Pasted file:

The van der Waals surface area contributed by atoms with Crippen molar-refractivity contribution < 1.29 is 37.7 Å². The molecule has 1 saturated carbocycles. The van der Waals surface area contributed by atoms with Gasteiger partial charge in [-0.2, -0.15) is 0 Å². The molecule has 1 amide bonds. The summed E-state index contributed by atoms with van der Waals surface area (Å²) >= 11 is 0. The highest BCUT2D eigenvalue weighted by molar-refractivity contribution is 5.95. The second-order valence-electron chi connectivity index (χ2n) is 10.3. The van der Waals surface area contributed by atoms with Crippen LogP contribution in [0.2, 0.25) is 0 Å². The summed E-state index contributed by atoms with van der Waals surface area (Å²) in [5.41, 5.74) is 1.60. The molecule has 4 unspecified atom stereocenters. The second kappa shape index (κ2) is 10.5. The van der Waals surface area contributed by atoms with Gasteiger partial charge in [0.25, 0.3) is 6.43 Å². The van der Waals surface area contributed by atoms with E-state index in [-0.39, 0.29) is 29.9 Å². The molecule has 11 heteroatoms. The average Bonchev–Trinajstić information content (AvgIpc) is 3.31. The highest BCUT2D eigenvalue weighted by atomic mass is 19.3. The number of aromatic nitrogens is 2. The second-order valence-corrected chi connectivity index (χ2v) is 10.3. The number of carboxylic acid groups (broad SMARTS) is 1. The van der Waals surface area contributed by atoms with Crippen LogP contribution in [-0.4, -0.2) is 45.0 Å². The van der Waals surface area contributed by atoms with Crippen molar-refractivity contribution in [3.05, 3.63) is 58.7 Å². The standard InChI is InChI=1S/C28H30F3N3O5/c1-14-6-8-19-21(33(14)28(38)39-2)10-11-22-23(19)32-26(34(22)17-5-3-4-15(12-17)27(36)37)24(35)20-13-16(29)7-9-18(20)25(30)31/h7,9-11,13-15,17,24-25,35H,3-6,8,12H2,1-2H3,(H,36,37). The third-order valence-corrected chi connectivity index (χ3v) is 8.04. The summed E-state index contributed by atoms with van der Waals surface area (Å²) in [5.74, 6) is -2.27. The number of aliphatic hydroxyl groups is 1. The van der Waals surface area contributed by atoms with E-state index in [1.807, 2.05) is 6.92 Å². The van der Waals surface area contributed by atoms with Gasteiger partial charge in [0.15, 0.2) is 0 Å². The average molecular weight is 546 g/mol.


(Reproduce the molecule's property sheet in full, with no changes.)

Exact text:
The van der Waals surface area contributed by atoms with Crippen molar-refractivity contribution < 1.29 is 37.7 Å². The molecule has 1 saturated carbocycles. The van der Waals surface area contributed by atoms with Gasteiger partial charge in [-0.2, -0.15) is 0 Å². The molecule has 1 amide bonds. The summed E-state index contributed by atoms with van der Waals surface area (Å²) >= 11 is 0. The highest BCUT2D eigenvalue weighted by molar-refractivity contribution is 5.95. The second-order valence-electron chi connectivity index (χ2n) is 10.3. The van der Waals surface area contributed by atoms with Crippen LogP contribution in [0.2, 0.25) is 0 Å². The summed E-state index contributed by atoms with van der Waals surface area (Å²) in [5.41, 5.74) is 1.60. The molecule has 4 unspecified atom stereocenters. The second kappa shape index (κ2) is 10.5. The van der Waals surface area contributed by atoms with Gasteiger partial charge in [0.25, 0.3) is 6.43 Å². The van der Waals surface area contributed by atoms with E-state index in [-0.39, 0.29) is 29.9 Å². The molecule has 11 heteroatoms. The average Bonchev–Trinajstić information content (AvgIpc) is 3.31. The highest BCUT2D eigenvalue weighted by atomic mass is 19.3. The number of aromatic nitrogens is 2. The second-order valence-corrected chi connectivity index (χ2v) is 10.3. The number of carboxylic acid groups (broad SMARTS) is 1. The van der Waals surface area contributed by atoms with Crippen LogP contribution in [-0.4, -0.2) is 45.0 Å². The van der Waals surface area contributed by atoms with Crippen molar-refractivity contribution in [3.05, 3.63) is 58.7 Å². The standard InChI is InChI=1S/C28H30F3N3O5/c1-14-6-8-19-21(33(14)28(38)39-2)10-11-22-23(19)32-26(34(22)17-5-3-4-15(12-17)27(36)37)24(35)20-13-16(29)7-9-18(20)25(30)31/h7,9-11,13-15,17,24-25,35H,3-6,8,12H2,1-2H3,(H,36,37). The third-order valence-corrected chi connectivity index (χ3v) is 8.04. The summed E-state index contributed by atoms with van der Waals surface area (Å²) in [5.74, 6) is -2.27. The number of aliphatic hydroxyl groups is 1. The van der Waals surface area contributed by atoms with E-state index in [1.807, 2.05) is 6.92 Å². The van der Waals surface area contributed by atoms with Gasteiger partial charge in [0.15, 0.2) is 0 Å². The average molecular weight is 546 g/mol.